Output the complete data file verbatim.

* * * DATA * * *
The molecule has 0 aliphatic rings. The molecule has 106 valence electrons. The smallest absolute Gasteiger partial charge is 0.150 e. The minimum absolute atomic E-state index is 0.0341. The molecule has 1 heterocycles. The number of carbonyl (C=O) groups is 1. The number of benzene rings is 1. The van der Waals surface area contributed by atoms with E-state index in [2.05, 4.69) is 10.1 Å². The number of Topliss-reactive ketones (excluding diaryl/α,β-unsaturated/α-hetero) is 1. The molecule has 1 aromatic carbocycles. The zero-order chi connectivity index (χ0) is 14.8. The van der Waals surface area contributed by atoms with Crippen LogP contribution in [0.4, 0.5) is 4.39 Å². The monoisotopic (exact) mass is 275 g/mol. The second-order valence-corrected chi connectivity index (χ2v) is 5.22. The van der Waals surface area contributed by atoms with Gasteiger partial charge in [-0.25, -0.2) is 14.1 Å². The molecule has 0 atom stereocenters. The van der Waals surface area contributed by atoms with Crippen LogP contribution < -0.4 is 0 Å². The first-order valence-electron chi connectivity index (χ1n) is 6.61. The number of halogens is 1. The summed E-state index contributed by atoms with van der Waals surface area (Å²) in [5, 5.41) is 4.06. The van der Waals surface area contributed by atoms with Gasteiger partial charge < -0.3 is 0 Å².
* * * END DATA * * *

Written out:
The molecule has 0 aliphatic rings. The molecule has 106 valence electrons. The smallest absolute Gasteiger partial charge is 0.150 e. The minimum absolute atomic E-state index is 0.0341. The molecule has 1 heterocycles. The number of carbonyl (C=O) groups is 1. The number of benzene rings is 1. The van der Waals surface area contributed by atoms with E-state index in [2.05, 4.69) is 10.1 Å². The number of Topliss-reactive ketones (excluding diaryl/α,β-unsaturated/α-hetero) is 1. The molecule has 1 aromatic carbocycles. The zero-order chi connectivity index (χ0) is 14.8. The van der Waals surface area contributed by atoms with Crippen LogP contribution in [0.4, 0.5) is 4.39 Å². The monoisotopic (exact) mass is 275 g/mol. The second-order valence-corrected chi connectivity index (χ2v) is 5.22. The van der Waals surface area contributed by atoms with Gasteiger partial charge in [-0.25, -0.2) is 14.1 Å². The molecule has 0 atom stereocenters. The van der Waals surface area contributed by atoms with Crippen LogP contribution < -0.4 is 0 Å². The first-order valence-electron chi connectivity index (χ1n) is 6.61. The number of halogens is 1. The summed E-state index contributed by atoms with van der Waals surface area (Å²) in [5, 5.41) is 4.06. The van der Waals surface area contributed by atoms with Gasteiger partial charge < -0.3 is 0 Å².